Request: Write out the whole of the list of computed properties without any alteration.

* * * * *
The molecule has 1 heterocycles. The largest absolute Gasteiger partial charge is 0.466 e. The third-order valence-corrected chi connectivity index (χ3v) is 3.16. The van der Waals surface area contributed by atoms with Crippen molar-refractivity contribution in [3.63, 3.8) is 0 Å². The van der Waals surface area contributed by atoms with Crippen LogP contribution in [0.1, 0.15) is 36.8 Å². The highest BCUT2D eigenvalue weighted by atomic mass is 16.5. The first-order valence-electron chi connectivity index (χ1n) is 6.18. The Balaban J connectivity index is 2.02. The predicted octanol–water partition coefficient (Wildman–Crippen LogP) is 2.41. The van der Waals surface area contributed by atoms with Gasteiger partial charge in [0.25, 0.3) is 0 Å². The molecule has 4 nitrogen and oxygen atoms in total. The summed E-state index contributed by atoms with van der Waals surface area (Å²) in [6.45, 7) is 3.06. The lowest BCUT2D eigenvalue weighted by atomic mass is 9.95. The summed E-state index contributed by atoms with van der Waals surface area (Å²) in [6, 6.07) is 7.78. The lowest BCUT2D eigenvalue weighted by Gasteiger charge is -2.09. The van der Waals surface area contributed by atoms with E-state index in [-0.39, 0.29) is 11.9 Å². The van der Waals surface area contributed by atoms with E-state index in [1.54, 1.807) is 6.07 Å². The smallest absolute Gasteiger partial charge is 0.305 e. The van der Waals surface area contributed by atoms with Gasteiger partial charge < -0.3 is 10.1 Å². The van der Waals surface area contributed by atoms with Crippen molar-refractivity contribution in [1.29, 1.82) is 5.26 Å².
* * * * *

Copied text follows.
The molecule has 1 heterocycles. The largest absolute Gasteiger partial charge is 0.466 e. The third-order valence-corrected chi connectivity index (χ3v) is 3.16. The van der Waals surface area contributed by atoms with Crippen molar-refractivity contribution in [3.63, 3.8) is 0 Å². The van der Waals surface area contributed by atoms with Crippen LogP contribution in [0.1, 0.15) is 36.8 Å². The highest BCUT2D eigenvalue weighted by atomic mass is 16.5. The first-order valence-electron chi connectivity index (χ1n) is 6.18. The Balaban J connectivity index is 2.02. The predicted octanol–water partition coefficient (Wildman–Crippen LogP) is 2.41. The van der Waals surface area contributed by atoms with Gasteiger partial charge in [0.25, 0.3) is 0 Å². The molecule has 4 nitrogen and oxygen atoms in total. The summed E-state index contributed by atoms with van der Waals surface area (Å²) in [6.45, 7) is 3.06. The lowest BCUT2D eigenvalue weighted by atomic mass is 9.95. The summed E-state index contributed by atoms with van der Waals surface area (Å²) in [6, 6.07) is 7.78. The lowest BCUT2D eigenvalue weighted by Gasteiger charge is -2.09. The van der Waals surface area contributed by atoms with E-state index in [-0.39, 0.29) is 11.9 Å². The van der Waals surface area contributed by atoms with E-state index in [1.54, 1.807) is 6.07 Å². The smallest absolute Gasteiger partial charge is 0.305 e. The van der Waals surface area contributed by atoms with Gasteiger partial charge < -0.3 is 10.1 Å². The van der Waals surface area contributed by atoms with Crippen molar-refractivity contribution in [1.29, 1.82) is 5.26 Å².